A new Cyber Crime Lab in Montgomery is up and ready to assist local, state and federal law enforcement put cyber criminals behind bars quicker.
FOX10 News was there as officials said a lab like this could have put a Grand Bay man accused of multiple sexual abuse crimes behind bars much sooner.
"That's exactly what we're here talking about today. We don't want that delay to take place. We don't want to see, especially in somebody like Mobile, like you're talking about that can prey upon children and not be identified," Alabama Attorney General Steve Marshall said.
For the last month, FOX10 News Investigates has been asking state officials why it took two years to arrest Bryan Thompson after investigators say they received a tip he was looking at and uploading child porn.
Marshall said it's because of Thompson's case and others like it, that this cyber crime lab was created.
Local Prosecutors have blamed the lack of state funding for the delay.
"Because of budget shortfalls and lack of personnel, that agency, particularly in Montgomery that does forensic analysis, is way behind," Mobile County Assistant District Attorney Nicki Patterson said in January.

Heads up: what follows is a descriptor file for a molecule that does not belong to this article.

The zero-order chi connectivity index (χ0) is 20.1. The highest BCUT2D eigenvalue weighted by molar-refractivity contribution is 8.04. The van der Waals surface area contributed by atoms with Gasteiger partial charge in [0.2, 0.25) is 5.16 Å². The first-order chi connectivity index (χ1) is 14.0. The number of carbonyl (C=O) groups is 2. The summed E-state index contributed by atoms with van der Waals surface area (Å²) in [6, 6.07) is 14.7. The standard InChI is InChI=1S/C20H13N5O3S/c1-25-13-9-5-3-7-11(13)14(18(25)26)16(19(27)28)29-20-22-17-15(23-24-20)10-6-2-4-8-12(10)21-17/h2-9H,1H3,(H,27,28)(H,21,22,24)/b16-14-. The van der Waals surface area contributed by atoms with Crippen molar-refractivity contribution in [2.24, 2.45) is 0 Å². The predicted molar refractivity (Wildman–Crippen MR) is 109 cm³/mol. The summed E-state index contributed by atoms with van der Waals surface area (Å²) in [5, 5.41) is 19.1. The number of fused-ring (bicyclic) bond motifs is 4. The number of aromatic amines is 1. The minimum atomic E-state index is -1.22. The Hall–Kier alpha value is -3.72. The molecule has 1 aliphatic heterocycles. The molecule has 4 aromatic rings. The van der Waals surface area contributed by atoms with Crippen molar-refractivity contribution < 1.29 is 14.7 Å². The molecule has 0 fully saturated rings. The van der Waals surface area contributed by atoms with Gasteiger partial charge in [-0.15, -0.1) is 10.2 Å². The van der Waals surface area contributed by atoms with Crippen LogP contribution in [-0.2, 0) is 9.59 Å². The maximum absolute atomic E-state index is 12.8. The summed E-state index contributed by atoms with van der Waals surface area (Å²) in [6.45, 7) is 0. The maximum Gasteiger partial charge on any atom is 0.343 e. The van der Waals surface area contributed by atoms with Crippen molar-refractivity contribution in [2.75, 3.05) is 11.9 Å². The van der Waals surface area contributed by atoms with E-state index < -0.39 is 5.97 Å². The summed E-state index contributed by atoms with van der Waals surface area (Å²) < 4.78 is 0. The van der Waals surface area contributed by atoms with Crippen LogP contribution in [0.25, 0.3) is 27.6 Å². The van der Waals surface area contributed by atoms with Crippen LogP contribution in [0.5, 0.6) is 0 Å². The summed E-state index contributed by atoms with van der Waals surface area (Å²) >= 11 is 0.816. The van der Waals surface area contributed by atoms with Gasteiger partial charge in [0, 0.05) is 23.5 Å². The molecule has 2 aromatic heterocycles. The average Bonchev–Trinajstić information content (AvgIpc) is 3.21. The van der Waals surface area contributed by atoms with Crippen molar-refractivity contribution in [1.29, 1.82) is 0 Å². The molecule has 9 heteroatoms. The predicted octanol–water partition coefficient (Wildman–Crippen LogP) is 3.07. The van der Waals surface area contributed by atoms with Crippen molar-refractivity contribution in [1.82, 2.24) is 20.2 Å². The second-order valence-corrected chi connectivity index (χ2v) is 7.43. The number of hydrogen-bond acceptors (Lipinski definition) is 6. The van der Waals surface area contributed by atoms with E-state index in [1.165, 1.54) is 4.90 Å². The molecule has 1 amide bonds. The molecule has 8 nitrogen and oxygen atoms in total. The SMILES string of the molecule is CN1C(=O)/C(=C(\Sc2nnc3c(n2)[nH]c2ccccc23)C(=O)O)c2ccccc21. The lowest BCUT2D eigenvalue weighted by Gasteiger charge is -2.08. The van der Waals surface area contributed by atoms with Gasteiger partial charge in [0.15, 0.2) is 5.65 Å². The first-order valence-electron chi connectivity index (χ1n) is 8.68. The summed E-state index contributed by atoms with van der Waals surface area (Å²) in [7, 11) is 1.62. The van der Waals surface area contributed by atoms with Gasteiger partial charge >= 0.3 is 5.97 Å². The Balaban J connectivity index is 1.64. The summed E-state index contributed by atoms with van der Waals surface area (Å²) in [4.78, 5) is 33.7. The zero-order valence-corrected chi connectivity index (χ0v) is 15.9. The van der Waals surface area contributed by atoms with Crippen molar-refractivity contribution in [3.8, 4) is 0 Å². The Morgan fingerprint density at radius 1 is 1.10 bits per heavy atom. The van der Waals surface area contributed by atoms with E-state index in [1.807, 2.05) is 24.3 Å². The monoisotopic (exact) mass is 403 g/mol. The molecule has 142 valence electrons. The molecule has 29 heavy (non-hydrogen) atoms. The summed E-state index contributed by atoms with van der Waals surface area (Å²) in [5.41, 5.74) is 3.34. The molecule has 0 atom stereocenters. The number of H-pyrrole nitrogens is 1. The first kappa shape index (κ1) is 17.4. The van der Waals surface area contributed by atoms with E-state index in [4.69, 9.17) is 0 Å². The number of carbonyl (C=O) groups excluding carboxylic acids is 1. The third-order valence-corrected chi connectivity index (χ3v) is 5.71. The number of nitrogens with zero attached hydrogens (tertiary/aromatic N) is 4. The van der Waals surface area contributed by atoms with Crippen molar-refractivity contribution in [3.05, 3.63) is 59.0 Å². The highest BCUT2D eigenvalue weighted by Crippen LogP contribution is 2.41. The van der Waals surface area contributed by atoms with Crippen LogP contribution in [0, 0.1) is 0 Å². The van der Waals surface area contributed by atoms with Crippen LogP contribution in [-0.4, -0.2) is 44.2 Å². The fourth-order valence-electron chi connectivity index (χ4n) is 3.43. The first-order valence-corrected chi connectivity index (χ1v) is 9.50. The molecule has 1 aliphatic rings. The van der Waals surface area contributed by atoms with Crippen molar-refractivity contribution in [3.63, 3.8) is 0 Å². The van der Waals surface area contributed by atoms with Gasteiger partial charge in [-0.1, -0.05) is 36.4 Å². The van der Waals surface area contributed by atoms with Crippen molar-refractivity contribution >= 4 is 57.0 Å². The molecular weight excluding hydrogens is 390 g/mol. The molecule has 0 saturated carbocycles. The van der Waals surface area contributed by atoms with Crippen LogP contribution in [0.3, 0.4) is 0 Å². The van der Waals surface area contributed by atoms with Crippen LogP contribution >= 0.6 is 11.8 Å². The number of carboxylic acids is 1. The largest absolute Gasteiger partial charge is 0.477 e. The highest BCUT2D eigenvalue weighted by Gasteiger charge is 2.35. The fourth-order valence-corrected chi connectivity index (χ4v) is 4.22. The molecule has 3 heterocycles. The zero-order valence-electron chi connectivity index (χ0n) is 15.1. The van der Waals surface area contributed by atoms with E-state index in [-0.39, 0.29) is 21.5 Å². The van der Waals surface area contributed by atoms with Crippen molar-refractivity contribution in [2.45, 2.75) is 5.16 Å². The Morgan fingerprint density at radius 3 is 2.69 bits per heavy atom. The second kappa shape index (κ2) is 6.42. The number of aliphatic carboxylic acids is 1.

Wednesday, Marshall explained what that backlog means.
"There really weren't trained professionals to be able to do this work. Municipalities may have a couple of agents to be trained but as it relates to the state as a whole, particularly in smaller communities, that don't have the capacity to allow law-enforcement to do this, this is a void they're trying to fill. So whatever delay may have taken place, regardless of the reason, we got to make sure that doesn't continue to happen," Attorney General Marshall said.
Alabama Law Enforcement Agency Secretary Hal Taylor wouldn't talk specifically about the Thompson case, but he said this lab could have helped put the alleged child abuse suspect behind bars sooner.
"It takes a lot of software and a lot of time for them to sit and actually retrieve that data off the phone so that's just one aspect but this will help us. It just gives us another tool to use to help solve crimes quicker in cases where they need to get to the DA and AG's office quicker and get somebody in jail," Taylor said.
Four agents will specifically work in the lab to assist local, state and federal agencies. Marshall said he hopes to add additional staff later.